Sharing is Caring: WordPress Multisite and Sharing Widgets

WordPress Multisite is a powerful way to manage a network of individual websites from one administration location. You can find plenty of articles about Multisite out there – when it’s appropriate to use it, how it works, how to configure it – but we recently found ourselves with a Multisite-related use case that proved difficult to solve. We wanted to manage a particular widget area from the main site, and have the changes propagate to all of the sites on the network.

WordPress offers a nifty function called switch_to_blog() that can be used in similar situations (spoiler alert: it doesn’t work for widgets!). For example, you can use the following code in a theme or a plugin to display a menu that belongs to your main site:

switch_to_blog( 1 );
wp_nav_menu( $args );

This function won’t work to load widgets because of how/when widget content is loaded. It doesn’t appear that there are any plans to change this.

So, what to do? We found surprisingly few write-ups about how to solve this problem, but there was a post from 2013 by WebDevStudios that started to lead us in the right direction. The solution proposed in their article didn’t work for us – the original author has written a few comment replies indicating that the solution is probably out-of-date. However, there was a more recent and simpler solution (no AJAX!) to be found in the comments.

With a few tweaks, our solution worked.

* When sidebar is edited on main site, update sidebar on all subsites.

// This is the function you use to place / call your sidebar at a specific theme location.
// Accepts the sidebar's id as a parameter.
function example_multisite_sidebar( $sidebar ) {

// Try to get the stored widget content for the sidebar.
$markup = get_site_transient( 'sidebar_cache_' . $sidebar );

// If we're not on the main site and the transient exists, display the stored widget content.
if (!is_main_site() && $markup ) {
echo $markup;
} else {
// If we're not on the main site and the transient doesn't exist, we make a call to the main site, which kicks off example_multisite_sidebar_save().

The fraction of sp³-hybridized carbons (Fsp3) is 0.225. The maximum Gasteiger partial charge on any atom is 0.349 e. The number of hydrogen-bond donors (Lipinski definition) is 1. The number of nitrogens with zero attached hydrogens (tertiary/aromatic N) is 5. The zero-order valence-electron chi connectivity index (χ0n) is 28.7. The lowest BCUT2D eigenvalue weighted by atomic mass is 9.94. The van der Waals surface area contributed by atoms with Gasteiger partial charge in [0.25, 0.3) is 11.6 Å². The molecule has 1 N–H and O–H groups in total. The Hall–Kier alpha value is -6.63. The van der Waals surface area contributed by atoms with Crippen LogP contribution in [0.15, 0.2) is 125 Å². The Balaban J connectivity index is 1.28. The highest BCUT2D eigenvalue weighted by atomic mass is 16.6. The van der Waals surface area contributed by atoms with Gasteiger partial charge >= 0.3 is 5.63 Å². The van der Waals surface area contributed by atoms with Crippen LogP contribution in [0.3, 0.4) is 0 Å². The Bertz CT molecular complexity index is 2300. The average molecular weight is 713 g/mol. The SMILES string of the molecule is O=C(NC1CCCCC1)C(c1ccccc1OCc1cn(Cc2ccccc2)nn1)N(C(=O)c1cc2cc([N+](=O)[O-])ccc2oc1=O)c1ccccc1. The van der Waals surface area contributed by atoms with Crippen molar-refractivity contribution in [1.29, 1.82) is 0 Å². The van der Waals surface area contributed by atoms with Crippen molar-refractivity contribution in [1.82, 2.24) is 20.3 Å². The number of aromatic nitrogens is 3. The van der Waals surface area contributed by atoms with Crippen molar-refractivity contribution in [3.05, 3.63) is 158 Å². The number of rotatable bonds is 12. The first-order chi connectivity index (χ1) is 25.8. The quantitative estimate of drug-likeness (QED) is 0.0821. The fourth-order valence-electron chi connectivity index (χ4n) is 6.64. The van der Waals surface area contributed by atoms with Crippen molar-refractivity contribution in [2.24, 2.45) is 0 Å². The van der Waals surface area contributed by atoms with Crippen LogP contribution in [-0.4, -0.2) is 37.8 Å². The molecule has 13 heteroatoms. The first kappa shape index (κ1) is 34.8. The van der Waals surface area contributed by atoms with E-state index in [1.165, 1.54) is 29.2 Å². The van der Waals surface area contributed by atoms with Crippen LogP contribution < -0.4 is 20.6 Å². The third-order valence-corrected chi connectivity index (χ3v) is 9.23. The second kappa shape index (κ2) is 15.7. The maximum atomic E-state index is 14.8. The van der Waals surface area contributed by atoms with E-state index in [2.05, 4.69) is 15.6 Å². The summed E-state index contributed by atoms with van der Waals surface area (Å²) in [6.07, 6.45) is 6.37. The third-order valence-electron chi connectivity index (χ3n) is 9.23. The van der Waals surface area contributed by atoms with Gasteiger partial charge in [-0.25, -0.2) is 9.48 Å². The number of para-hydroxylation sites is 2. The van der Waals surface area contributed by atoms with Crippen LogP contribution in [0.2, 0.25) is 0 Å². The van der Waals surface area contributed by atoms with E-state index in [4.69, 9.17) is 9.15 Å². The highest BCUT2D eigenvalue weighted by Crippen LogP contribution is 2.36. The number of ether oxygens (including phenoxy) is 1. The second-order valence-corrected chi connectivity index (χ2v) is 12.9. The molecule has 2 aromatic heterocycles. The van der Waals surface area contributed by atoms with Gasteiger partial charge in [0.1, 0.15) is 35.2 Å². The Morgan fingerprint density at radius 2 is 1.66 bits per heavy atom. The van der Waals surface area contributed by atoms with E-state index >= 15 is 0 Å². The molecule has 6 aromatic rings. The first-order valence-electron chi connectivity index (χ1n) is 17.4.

if (!is_main_site()) {
$url = add_query_arg( array('get_sidebar' => $sidebar), get_site_url( 1 ) );
$request = file_get_contents( $url );
echo $request;

// display the content
echo get_site_transient( 'sidebar_cache_' . $sidebar );
} else {
// If we're on the main site and the transient doesn't exist, store the widget content in the transient.
$markup = ob_get_clean();
set_site_transient( 'sidebar_cache_' . $sidebar, $markup, 4*60*60 );
echo $markup;

add_action( 'template_redirect', 'example_multisite_sidebar_save' );
function example_multisite_sidebar_save() {

// If we're on the main site and the get_sidebar query var is set,
// start a buffer that will record the widget content.
if ( is_main_site() && isset( $_GET['get_sidebar'] ) ) {
$sidebar = $_GET['get_sidebar'];
dynamic_sidebar( $sidebar );
$markup = ob_get_clean();

// Set a transient to store the HTML of the widget content
set_site_transient( 'sidebar_cache_' . $sidebar, $markup, 4*60*60 );

// Also display the content. This ensures that the content gets displayed if a site other than the main site is the first to be loaded after an update.
echo $markup;


// Delete all sidebar transients when editing sidebar widgets.
add_action( 'sidebar_admin_setup', 'example_multisite_sidebar_clear_cache' );
function example_multisite_sidebar_clear_cache() {
global $wp_registered_sidebars;
foreach($wp_registered_sidebars as $sidebar){
delete_site_transient('sidebar_cache_' . $sidebar['id']);


With this code, we’re able to update a widget on the main site, and then immediately see the changes on any of the network sites. If you’ve got a suggestion for improvement, we’d love to hear it! Drop us a line on Twitter.


Similar Posts
Also tagged Web Optimization

Are You Picking the Right Site Platform?

Also tagged Web Optimization

4 Tips for a Faster WordPress Site

Also tagged Web Optimization

3 Tips for a Competitive Mobile Web Experience